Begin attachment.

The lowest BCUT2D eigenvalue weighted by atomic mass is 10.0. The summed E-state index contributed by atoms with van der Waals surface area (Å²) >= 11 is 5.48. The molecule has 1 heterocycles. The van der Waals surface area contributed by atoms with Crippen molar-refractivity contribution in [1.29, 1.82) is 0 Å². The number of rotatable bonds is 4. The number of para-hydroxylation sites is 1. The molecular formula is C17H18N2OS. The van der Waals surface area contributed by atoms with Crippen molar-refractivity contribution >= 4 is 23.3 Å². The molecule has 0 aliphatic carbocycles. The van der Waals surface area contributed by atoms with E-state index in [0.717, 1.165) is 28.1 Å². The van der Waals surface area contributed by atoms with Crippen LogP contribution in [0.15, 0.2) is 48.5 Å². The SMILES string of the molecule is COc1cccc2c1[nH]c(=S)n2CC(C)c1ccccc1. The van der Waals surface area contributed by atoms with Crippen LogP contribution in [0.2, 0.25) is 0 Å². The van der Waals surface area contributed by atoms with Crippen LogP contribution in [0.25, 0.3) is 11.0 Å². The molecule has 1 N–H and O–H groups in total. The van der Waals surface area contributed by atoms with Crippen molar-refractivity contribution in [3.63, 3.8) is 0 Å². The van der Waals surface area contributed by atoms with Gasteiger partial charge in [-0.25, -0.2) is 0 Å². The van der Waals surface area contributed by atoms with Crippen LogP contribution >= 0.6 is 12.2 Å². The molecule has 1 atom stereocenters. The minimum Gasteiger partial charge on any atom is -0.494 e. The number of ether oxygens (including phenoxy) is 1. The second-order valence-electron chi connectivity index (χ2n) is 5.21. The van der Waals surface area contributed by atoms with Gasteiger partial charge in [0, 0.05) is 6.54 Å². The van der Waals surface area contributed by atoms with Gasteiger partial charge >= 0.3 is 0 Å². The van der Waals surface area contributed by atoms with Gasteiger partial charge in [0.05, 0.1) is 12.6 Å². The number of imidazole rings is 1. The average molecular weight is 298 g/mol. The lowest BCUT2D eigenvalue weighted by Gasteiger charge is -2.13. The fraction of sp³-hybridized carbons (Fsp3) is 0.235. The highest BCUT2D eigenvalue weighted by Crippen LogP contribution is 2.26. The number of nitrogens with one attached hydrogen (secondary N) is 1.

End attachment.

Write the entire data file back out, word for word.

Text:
The lowest BCUT2D eigenvalue weighted by atomic mass is 10.0. The summed E-state index contributed by atoms with van der Waals surface area (Å²) >= 11 is 5.48. The molecule has 1 heterocycles. The van der Waals surface area contributed by atoms with Crippen molar-refractivity contribution in [1.29, 1.82) is 0 Å². The number of rotatable bonds is 4. The number of para-hydroxylation sites is 1. The molecular formula is C17H18N2OS. The van der Waals surface area contributed by atoms with Crippen molar-refractivity contribution >= 4 is 23.3 Å². The molecule has 0 aliphatic carbocycles. The van der Waals surface area contributed by atoms with E-state index in [0.717, 1.165) is 28.1 Å². The van der Waals surface area contributed by atoms with Crippen LogP contribution in [0.15, 0.2) is 48.5 Å². The SMILES string of the molecule is COc1cccc2c1[nH]c(=S)n2CC(C)c1ccccc1. The van der Waals surface area contributed by atoms with Crippen LogP contribution in [0.2, 0.25) is 0 Å². The van der Waals surface area contributed by atoms with Crippen LogP contribution in [0.25, 0.3) is 11.0 Å². The molecule has 1 N–H and O–H groups in total. The van der Waals surface area contributed by atoms with Crippen molar-refractivity contribution in [3.63, 3.8) is 0 Å². The van der Waals surface area contributed by atoms with Gasteiger partial charge in [-0.25, -0.2) is 0 Å². The van der Waals surface area contributed by atoms with Crippen LogP contribution >= 0.6 is 12.2 Å². The molecule has 1 atom stereocenters. The minimum Gasteiger partial charge on any atom is -0.494 e. The number of ether oxygens (including phenoxy) is 1. The second-order valence-electron chi connectivity index (χ2n) is 5.21. The van der Waals surface area contributed by atoms with Gasteiger partial charge in [0, 0.05) is 6.54 Å². The van der Waals surface area contributed by atoms with Gasteiger partial charge >= 0.3 is 0 Å². The van der Waals surface area contributed by atoms with Gasteiger partial charge in [0.05, 0.1) is 12.6 Å². The number of imidazole rings is 1. The average molecular weight is 298 g/mol. The lowest BCUT2D eigenvalue weighted by Gasteiger charge is -2.13. The fraction of sp³-hybridized carbons (Fsp3) is 0.235. The highest BCUT2D eigenvalue weighted by Crippen LogP contribution is 2.26. The number of nitrogens with one attached hydrogen (secondary N) is 1.